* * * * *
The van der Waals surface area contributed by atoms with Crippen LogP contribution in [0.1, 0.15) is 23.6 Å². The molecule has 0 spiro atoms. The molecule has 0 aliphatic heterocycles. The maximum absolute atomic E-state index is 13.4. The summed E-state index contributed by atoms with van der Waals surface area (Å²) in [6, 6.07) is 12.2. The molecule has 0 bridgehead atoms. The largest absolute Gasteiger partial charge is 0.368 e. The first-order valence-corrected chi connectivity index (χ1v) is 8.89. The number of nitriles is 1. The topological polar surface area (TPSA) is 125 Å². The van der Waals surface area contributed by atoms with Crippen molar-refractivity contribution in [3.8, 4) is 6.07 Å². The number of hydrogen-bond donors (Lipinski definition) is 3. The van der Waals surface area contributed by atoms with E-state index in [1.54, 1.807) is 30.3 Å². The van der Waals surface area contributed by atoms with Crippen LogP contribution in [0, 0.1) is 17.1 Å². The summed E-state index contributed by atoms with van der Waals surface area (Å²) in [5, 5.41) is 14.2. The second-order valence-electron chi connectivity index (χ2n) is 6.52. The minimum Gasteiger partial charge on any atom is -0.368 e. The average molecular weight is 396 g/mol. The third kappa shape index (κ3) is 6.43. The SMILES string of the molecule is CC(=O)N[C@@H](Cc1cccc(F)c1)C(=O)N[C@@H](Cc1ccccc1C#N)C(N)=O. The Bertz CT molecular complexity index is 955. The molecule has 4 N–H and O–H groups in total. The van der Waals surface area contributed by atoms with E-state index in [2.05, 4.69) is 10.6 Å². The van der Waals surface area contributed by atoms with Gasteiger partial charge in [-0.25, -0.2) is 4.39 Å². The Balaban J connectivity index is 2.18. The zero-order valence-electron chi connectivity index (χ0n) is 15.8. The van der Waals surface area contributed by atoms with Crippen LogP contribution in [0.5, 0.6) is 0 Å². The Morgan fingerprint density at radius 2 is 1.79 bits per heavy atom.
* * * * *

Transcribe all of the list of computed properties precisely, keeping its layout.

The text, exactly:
The van der Waals surface area contributed by atoms with Crippen LogP contribution in [0.1, 0.15) is 23.6 Å². The molecule has 0 spiro atoms. The molecule has 0 aliphatic heterocycles. The maximum absolute atomic E-state index is 13.4. The summed E-state index contributed by atoms with van der Waals surface area (Å²) in [6, 6.07) is 12.2. The molecule has 0 bridgehead atoms. The largest absolute Gasteiger partial charge is 0.368 e. The first-order valence-corrected chi connectivity index (χ1v) is 8.89. The number of nitriles is 1. The topological polar surface area (TPSA) is 125 Å². The van der Waals surface area contributed by atoms with Crippen molar-refractivity contribution in [3.8, 4) is 6.07 Å². The number of hydrogen-bond donors (Lipinski definition) is 3. The van der Waals surface area contributed by atoms with E-state index in [1.54, 1.807) is 30.3 Å². The van der Waals surface area contributed by atoms with Crippen LogP contribution in [0, 0.1) is 17.1 Å². The summed E-state index contributed by atoms with van der Waals surface area (Å²) in [5, 5.41) is 14.2. The second-order valence-electron chi connectivity index (χ2n) is 6.52. The minimum Gasteiger partial charge on any atom is -0.368 e. The average molecular weight is 396 g/mol. The third kappa shape index (κ3) is 6.43. The SMILES string of the molecule is CC(=O)N[C@@H](Cc1cccc(F)c1)C(=O)N[C@@H](Cc1ccccc1C#N)C(N)=O. The Bertz CT molecular complexity index is 955. The molecule has 4 N–H and O–H groups in total. The van der Waals surface area contributed by atoms with E-state index in [2.05, 4.69) is 10.6 Å². The van der Waals surface area contributed by atoms with Gasteiger partial charge in [-0.25, -0.2) is 4.39 Å². The Balaban J connectivity index is 2.18. The zero-order valence-electron chi connectivity index (χ0n) is 15.8. The van der Waals surface area contributed by atoms with Crippen LogP contribution in [0.5, 0.6) is 0 Å². The Morgan fingerprint density at radius 2 is 1.79 bits per heavy atom.